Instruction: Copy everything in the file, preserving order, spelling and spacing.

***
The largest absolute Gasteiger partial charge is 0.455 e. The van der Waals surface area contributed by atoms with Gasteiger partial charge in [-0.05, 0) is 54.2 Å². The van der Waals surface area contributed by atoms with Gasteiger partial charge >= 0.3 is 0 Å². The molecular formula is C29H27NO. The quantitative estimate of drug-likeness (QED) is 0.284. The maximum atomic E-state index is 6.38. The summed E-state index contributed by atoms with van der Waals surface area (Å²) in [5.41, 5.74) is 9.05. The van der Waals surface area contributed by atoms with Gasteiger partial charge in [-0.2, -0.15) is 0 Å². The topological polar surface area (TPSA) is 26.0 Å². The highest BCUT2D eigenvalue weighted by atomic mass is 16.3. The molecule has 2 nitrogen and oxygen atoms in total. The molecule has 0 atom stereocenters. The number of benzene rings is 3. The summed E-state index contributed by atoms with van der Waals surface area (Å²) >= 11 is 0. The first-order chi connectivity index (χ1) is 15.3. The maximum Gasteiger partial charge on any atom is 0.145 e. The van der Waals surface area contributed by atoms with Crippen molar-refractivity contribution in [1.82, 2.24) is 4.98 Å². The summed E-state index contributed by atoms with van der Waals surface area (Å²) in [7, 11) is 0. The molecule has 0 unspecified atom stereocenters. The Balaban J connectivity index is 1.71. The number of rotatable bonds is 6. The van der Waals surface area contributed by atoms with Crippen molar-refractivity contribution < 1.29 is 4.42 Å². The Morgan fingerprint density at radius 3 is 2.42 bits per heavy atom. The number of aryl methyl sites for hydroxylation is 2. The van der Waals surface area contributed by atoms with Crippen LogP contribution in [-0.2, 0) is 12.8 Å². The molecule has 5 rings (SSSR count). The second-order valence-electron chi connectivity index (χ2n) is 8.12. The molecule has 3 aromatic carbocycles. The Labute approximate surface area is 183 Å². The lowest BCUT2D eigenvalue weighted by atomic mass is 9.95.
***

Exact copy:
The largest absolute Gasteiger partial charge is 0.455 e. The van der Waals surface area contributed by atoms with Gasteiger partial charge in [-0.05, 0) is 54.2 Å². The van der Waals surface area contributed by atoms with Gasteiger partial charge >= 0.3 is 0 Å². The molecular formula is C29H27NO. The quantitative estimate of drug-likeness (QED) is 0.284. The maximum atomic E-state index is 6.38. The summed E-state index contributed by atoms with van der Waals surface area (Å²) in [5.41, 5.74) is 9.05. The van der Waals surface area contributed by atoms with Gasteiger partial charge in [-0.2, -0.15) is 0 Å². The topological polar surface area (TPSA) is 26.0 Å². The highest BCUT2D eigenvalue weighted by atomic mass is 16.3. The molecule has 2 nitrogen and oxygen atoms in total. The molecule has 0 atom stereocenters. The number of benzene rings is 3. The summed E-state index contributed by atoms with van der Waals surface area (Å²) >= 11 is 0. The first-order chi connectivity index (χ1) is 15.3. The maximum Gasteiger partial charge on any atom is 0.145 e. The van der Waals surface area contributed by atoms with Crippen molar-refractivity contribution in [1.82, 2.24) is 4.98 Å². The summed E-state index contributed by atoms with van der Waals surface area (Å²) in [7, 11) is 0. The molecule has 0 unspecified atom stereocenters. The Balaban J connectivity index is 1.71. The number of rotatable bonds is 6. The van der Waals surface area contributed by atoms with Crippen molar-refractivity contribution < 1.29 is 4.42 Å². The Morgan fingerprint density at radius 3 is 2.42 bits per heavy atom. The number of aryl methyl sites for hydroxylation is 2. The van der Waals surface area contributed by atoms with Crippen LogP contribution in [-0.2, 0) is 12.8 Å². The molecule has 5 rings (SSSR count). The second-order valence-electron chi connectivity index (χ2n) is 8.12. The molecule has 3 aromatic carbocycles. The Labute approximate surface area is 183 Å². The lowest BCUT2D eigenvalue weighted by atomic mass is 9.95.